Groundbreaking new law in Japan makes it illegal to out LGBT+ people
The Mie region of Japan has become the country’s first prefecture to ban the outing LGBT+ people without their permission.
According to Japan Today, on June 3, governor Eikei Suzuki announced the outing ban as part of a wider anti-discrimination law in the region.
Under the new law, it is illegal to reveal an LGBT+ person’s sexual orientation or gender identity without their permission, and it is also against the law to coerce them into revealing it themselves.
Suzuki said that outing “can destabilise family and working relationships and drive people into isolation by disrupting their friendships and contact with other people”.
Although gay sex has only been criminalised briefly in Japan’s history, same-sex marriage has not been legalised and gender identity and sexual orientation remain taboo.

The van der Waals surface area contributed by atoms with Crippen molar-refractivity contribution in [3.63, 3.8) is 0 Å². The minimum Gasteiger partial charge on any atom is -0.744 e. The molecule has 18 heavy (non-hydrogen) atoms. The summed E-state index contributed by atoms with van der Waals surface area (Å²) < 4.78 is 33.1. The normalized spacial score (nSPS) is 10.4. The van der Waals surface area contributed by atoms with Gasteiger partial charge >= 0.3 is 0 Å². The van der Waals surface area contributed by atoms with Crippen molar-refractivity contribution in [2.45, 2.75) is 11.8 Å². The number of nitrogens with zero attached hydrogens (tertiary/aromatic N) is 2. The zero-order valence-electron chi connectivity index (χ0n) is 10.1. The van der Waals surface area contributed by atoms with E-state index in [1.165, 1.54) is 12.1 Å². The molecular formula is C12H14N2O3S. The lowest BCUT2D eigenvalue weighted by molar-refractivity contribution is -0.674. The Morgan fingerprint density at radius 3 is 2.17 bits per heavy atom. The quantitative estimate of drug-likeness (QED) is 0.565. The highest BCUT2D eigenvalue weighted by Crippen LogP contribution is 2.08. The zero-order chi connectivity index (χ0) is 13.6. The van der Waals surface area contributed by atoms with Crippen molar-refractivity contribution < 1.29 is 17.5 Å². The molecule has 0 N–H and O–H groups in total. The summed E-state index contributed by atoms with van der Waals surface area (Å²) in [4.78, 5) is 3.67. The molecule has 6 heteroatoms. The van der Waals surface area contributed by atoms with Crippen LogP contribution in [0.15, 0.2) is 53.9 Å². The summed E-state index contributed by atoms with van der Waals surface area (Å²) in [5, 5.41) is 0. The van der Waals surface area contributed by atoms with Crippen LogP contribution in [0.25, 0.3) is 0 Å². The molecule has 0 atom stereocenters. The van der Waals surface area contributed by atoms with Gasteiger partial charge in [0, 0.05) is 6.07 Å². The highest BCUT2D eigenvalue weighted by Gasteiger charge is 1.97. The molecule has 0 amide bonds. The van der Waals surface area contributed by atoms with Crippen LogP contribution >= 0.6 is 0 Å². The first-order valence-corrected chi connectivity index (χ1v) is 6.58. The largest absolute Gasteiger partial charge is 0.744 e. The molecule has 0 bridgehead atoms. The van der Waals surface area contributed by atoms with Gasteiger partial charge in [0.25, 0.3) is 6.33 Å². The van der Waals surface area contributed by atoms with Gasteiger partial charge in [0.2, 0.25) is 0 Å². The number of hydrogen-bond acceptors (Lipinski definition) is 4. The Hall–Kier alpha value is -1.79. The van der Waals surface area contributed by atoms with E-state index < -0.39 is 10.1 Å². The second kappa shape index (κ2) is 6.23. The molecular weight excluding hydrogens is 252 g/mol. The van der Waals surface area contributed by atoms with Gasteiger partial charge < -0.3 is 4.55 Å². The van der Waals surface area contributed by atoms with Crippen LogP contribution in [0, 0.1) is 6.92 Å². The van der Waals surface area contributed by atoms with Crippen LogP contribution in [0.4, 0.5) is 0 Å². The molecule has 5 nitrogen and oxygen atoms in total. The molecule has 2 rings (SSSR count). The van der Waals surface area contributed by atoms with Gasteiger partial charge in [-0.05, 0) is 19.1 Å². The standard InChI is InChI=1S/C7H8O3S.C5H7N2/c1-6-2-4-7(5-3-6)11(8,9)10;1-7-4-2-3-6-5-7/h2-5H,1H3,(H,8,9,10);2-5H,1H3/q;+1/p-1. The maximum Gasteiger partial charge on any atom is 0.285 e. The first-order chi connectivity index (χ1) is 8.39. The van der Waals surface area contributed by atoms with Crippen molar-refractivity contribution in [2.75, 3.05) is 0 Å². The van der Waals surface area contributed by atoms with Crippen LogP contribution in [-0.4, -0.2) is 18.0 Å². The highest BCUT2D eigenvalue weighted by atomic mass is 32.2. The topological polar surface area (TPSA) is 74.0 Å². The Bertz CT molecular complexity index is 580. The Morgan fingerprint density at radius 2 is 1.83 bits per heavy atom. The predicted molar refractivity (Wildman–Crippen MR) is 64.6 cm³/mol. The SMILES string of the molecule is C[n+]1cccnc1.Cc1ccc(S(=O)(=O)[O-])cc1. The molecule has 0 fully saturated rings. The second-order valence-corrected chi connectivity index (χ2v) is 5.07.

Suzuki added: “We need to do more to create a society that cares for each other.”
A conference of experts will soon deliberate what the penalty should be for the crime.
Although Mie is the first prefecture in Japan to pass such a law, the city of Kunitachi introduced a similar outing ban in April 2018.
Outing has become an even greater fear for the LGBT+ community in Japan since the beginning of the coronavirus pandemic.
With health authorities in Japan probing coronavirus infection routes, many LGBT+ people have lived in fear that they could be outed against their will if they fall ill with the virus.
Health authorities in Japan began contact tracing coronavirus patients to learn how they were infected and to stop the spread of the virus.
The current policy allows governors to arrange questioning of patients and to authorise an investigation of their contacts and the places they’ve visited.
This means LGBT+ people who aren’t yet out could potentially be identified through the people they’ve been meeting, or the bars and clubs they’ve been visiting.
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